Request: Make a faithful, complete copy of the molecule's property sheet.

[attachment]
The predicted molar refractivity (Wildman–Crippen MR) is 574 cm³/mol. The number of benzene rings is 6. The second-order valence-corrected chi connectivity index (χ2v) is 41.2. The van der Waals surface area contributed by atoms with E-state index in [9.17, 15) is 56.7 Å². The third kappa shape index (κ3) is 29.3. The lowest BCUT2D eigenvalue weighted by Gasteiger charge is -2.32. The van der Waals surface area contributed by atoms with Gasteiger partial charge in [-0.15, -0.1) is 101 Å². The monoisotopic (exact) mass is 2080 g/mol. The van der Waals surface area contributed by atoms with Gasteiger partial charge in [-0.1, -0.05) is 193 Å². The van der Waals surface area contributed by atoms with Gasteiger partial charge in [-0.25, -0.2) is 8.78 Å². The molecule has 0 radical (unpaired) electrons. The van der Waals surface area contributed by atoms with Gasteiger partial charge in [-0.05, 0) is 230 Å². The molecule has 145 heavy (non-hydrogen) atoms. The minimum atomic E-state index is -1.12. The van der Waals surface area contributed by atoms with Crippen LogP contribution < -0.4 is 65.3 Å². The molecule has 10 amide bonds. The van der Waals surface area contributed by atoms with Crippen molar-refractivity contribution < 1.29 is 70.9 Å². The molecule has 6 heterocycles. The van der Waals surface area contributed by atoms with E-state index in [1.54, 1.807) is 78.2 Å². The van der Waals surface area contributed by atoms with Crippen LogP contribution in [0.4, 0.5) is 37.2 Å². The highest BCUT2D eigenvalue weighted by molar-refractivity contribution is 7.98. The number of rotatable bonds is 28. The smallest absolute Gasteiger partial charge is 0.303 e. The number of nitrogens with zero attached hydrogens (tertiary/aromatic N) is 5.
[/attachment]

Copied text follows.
The predicted molar refractivity (Wildman–Crippen MR) is 574 cm³/mol. The number of benzene rings is 6. The second-order valence-corrected chi connectivity index (χ2v) is 41.2. The van der Waals surface area contributed by atoms with E-state index in [9.17, 15) is 56.7 Å². The third kappa shape index (κ3) is 29.3. The lowest BCUT2D eigenvalue weighted by Gasteiger charge is -2.32. The van der Waals surface area contributed by atoms with Gasteiger partial charge in [-0.15, -0.1) is 101 Å². The monoisotopic (exact) mass is 2080 g/mol. The van der Waals surface area contributed by atoms with Gasteiger partial charge in [-0.1, -0.05) is 193 Å². The van der Waals surface area contributed by atoms with Gasteiger partial charge in [-0.25, -0.2) is 8.78 Å². The molecule has 0 radical (unpaired) electrons. The van der Waals surface area contributed by atoms with Gasteiger partial charge in [-0.05, 0) is 230 Å². The molecule has 145 heavy (non-hydrogen) atoms. The minimum atomic E-state index is -1.12. The van der Waals surface area contributed by atoms with Crippen LogP contribution < -0.4 is 65.3 Å². The molecule has 10 amide bonds. The van der Waals surface area contributed by atoms with Crippen molar-refractivity contribution < 1.29 is 70.9 Å². The molecule has 6 heterocycles. The van der Waals surface area contributed by atoms with E-state index in [1.54, 1.807) is 78.2 Å². The van der Waals surface area contributed by atoms with Crippen LogP contribution in [0.4, 0.5) is 37.2 Å². The highest BCUT2D eigenvalue weighted by molar-refractivity contribution is 7.98. The number of rotatable bonds is 28. The smallest absolute Gasteiger partial charge is 0.303 e. The number of nitrogens with zero attached hydrogens (tertiary/aromatic N) is 5.